A unified communications initiative, when executed well, can add significant bottom-line value while shaving costs for most organizations. Companies that implement UC poorly, however, tend to wind up with very expensive dial tone--and confusion about why they can't get the expected return on their investments. For most, poor ROI is the result of one hard truth: UC vendors don't like to admit how complicated it is to successfully deploy today's unified communications systems and then get employees to actually use the bells and whistles. Converging data and real-time communications networks requires a significant amount of planning, and IT and business users must have a full picture of the challenges that come with UC.
Too often, they don't.
The good news is that CIOs can ensure that their organizations get the most out of UC by following our six-step plan to maximize ROI.
1. Define Your Expectations
The goal of UC is to unify the multitude of ways in which employees communicate. This raises the question, How do they communicate?
Write down the major applications and services in use, including version numbers, and note the applicable users, purpose, and average volume of communications per day or week. Most of this information can be gathered from the applications themselves, and it will give you a high-level picture of which apps and services are most important to your organization.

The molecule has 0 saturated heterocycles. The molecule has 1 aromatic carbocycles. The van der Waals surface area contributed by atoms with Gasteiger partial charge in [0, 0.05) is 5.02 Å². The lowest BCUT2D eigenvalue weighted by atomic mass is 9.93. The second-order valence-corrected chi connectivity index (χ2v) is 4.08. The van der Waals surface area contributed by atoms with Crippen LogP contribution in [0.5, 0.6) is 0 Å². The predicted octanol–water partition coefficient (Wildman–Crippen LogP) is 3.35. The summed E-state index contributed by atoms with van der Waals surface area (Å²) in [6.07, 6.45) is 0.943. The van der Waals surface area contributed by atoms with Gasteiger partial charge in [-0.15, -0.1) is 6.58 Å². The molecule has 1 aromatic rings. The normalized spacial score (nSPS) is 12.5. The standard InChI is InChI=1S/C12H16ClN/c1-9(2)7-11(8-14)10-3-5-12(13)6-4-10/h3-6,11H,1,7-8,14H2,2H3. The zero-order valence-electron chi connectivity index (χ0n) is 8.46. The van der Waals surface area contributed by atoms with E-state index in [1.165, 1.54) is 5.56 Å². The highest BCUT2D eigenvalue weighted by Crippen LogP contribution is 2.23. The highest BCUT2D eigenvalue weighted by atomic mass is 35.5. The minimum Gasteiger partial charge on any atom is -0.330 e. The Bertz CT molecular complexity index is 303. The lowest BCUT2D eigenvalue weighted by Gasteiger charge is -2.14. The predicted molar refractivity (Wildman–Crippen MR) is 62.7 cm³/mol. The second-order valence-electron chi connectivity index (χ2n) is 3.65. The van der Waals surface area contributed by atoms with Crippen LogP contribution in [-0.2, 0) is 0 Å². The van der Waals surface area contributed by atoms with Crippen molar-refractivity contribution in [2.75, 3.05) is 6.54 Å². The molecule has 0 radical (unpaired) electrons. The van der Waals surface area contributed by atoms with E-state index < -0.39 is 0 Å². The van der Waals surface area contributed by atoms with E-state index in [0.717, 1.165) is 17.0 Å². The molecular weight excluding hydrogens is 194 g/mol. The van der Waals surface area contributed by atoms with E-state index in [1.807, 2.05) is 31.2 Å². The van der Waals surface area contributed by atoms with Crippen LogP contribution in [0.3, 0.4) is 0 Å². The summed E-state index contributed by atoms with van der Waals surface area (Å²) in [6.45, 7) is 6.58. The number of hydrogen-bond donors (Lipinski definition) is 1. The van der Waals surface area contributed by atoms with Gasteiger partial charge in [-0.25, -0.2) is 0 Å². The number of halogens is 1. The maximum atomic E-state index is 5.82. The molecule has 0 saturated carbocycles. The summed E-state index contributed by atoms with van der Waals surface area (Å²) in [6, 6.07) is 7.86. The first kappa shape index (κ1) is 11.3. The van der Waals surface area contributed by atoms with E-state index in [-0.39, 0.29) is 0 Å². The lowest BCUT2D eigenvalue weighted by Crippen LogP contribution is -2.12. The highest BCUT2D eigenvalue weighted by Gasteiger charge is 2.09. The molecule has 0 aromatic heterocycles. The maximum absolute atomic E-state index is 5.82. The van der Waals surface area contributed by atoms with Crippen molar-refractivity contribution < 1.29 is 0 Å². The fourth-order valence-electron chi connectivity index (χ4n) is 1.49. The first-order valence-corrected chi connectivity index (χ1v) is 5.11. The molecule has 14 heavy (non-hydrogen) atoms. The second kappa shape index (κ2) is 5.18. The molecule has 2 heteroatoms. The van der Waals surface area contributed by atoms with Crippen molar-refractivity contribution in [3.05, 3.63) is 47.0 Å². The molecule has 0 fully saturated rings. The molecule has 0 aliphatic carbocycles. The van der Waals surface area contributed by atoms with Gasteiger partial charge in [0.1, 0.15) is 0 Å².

2. Define Your ROI Model
In our experience, the challenge is not in getting ROI, but in quantifying it. To prove that the expected return is being realized, define metrics before the implementation begins. Specifically, determine what costs and revenues were associated with the old way your company communicated, and then calculate how much IT lowered those costs and increased revenues through UC. Sound simple? Well, it isn't. But it can be done.
The first step is to identify the communications methods used, as we mentioned above. Next, work through savings and revenue numbers to determine the ROI on a per-application basis. One UC application may replace the soft and hard costs of several different communications functions. In addition, UC applications may enhance the value of, for example, videoconferencing by making the service easier to use and adding features, such as whiteboarding, thus extracting more ROI.
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